The “Leonardo Da Vinci’s Genius Under A Gay Light” day tour in Milan. I think because Milan has been very popular since five years ago, similar to Rome in numbers of tourists, and we are able to offer these and the people are very interested to learn about Da Vinci. The other is the Call Me By Your Name tour. It’s based in Crema, a city close to Milan, so people who come to Milan can join this tour, and see the villages of Pandino, Trescone, and Moscazzano. It’s very nice because there’s nature, you get a bike and ride around these very beautiful places.

Is there an Italian city or location you think people should consider touring that’s not already very popular? And are there others in the works that are not already offered?
Yes. We have a tour on Lake Garda and we have some tours in not very big cities, but we have to work more to promote them. I think Apulia, like Gallipoli, and the Sorrento area are very nice places gay people should consider. Also Sicily and Sardinia, where there are many gay beaches and natural things to see. Many think the south of Italy isn’t very open, but it’s not true. Of course, there are some in the south that are closed-minded, but the big cities like Naples, Palermo and Apulia are very gay friendly and with very handsome gay people! We are thinking about doing a tour in Sardinia, it could be a great choice. We also want to do something in the middle of Italy like Umbria. It’s similar to Tuscany, but a little bit different. We want to open a gay hotel there because it’s a very nice area where people can relax and enjoy the nature.

What about places in Italy that you would not want to offer a tour? Like Naples’ crime ridden areas as seen in HBO’s gritty, LGBTQ+ inclusive crime series Gomorrah?
Naples is a very gay friendly destination! We have a very nice gay guide, he does a tour for us of not only Naples but also Pompeii. Of course, there are some Naples neighborhoods where it’s better to not go, but not just for gays, also for straights, too!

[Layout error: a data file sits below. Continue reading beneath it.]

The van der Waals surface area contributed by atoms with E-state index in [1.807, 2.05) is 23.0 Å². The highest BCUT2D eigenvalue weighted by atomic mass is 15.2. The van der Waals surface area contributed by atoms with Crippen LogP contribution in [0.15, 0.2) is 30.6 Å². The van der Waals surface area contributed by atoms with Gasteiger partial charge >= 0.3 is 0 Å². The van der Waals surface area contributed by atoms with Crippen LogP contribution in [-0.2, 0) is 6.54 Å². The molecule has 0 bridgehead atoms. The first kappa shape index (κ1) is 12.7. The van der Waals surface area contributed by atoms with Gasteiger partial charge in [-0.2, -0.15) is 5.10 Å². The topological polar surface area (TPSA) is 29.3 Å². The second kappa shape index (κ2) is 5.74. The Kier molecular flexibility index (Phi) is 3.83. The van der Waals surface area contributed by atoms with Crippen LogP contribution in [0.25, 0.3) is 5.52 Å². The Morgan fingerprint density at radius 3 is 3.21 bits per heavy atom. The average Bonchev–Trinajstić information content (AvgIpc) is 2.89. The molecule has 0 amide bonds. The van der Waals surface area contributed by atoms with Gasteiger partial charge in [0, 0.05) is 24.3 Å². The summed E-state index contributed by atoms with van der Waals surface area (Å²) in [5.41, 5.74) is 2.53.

How are you and your boyfriend different as travelers and as co-workers, and does that bring a synergy?
We are very similar. Maybe because we have been together for such a long time. But I prefer to relax and stay in the hotel; he prefers to start the tour from 8 A.M. and I sleep in a little bit more. I’m creative and I want to do a lot of things, while he’s very pragmatic. We’re a good combination.

Vatican Museum's Gay Tour (Quiiky Tours)

Vatican Museum’s Gay Tour (Quiiky Tours)

Have any Quiiky tours led to dating and romance for clients?
Oh yes, of course, a lot of times. A couple from Atlantis Cruises that visited Rome decided to do our Vatican tour, and they told me they met on the cruise and fell in love. They decided to come with us to dinner. We went around Rome to show them some local sites at night, and now after I think three or four years, they are still together.

Where would you personally take friends who are visiting Rome and Milan?
In Rome, my favorite place to show friends is Castelli Romani. It’s an area very close to Rome, it’s a mountain area where the Pope goes during the summer, like Castel Gandolfo. It’s nice, close to a lake, and there are many nice restaurants. Also, inside Rome, Gianicolo. You can see all the ancient parts of the city from there, especially if you go at 12 A.M. with the nice light. In Milan, I like to show them Navigli, a district inside the city where guys go outside at night with bars and restaurants. It’s very active and vibrant.

Which city has better food? Milan or Rome?
My preference is Rome! You have to try for sure Suppli, which is rice with tomatoes and fried meat. If you want pasta, carbonara is the best, but we also have Carciofi alla giudìa, fried artichokes Jewish style, because we have a very big Jewish neighborhood and their culture is similar.

What’s a favorite gay bar?
The first to open in Rome, it’s called Coming Out. It’s just in front of the Colosseum, it’s managed by a lesbian, and is just downstairs from a gay friendly hotel. In Milan, Leccomilano bar. It’s in Porta Venezia, the gay neighborhood where people live and work and go out. I think it’s the biggest LGBTQ district in Italy.

Outside Italy, what are a few of your favorite destinations or places you’d love to visit?
I love French Polynesia and want to do something there [with Quiiky], especially because they have a very nice ancient culture. We went just for five days and that wasn’t enough. It was for work, not leisure, and we want to return. We want to see Australia, because we’ve never been there.

What are the most romantic places in the world in your opinion?
French Polynesia for the beaches. Lapland for a winter destination. And in Italy, Taormina.

Do you think the Pope will ever try a Quiiky tour himself? Would you like to take this opportunity and invite Pope Francis?
Yeah. I can do that! Of course. But I don’t know if he will accept our invitation. This Pope seems very open, but I don’t know!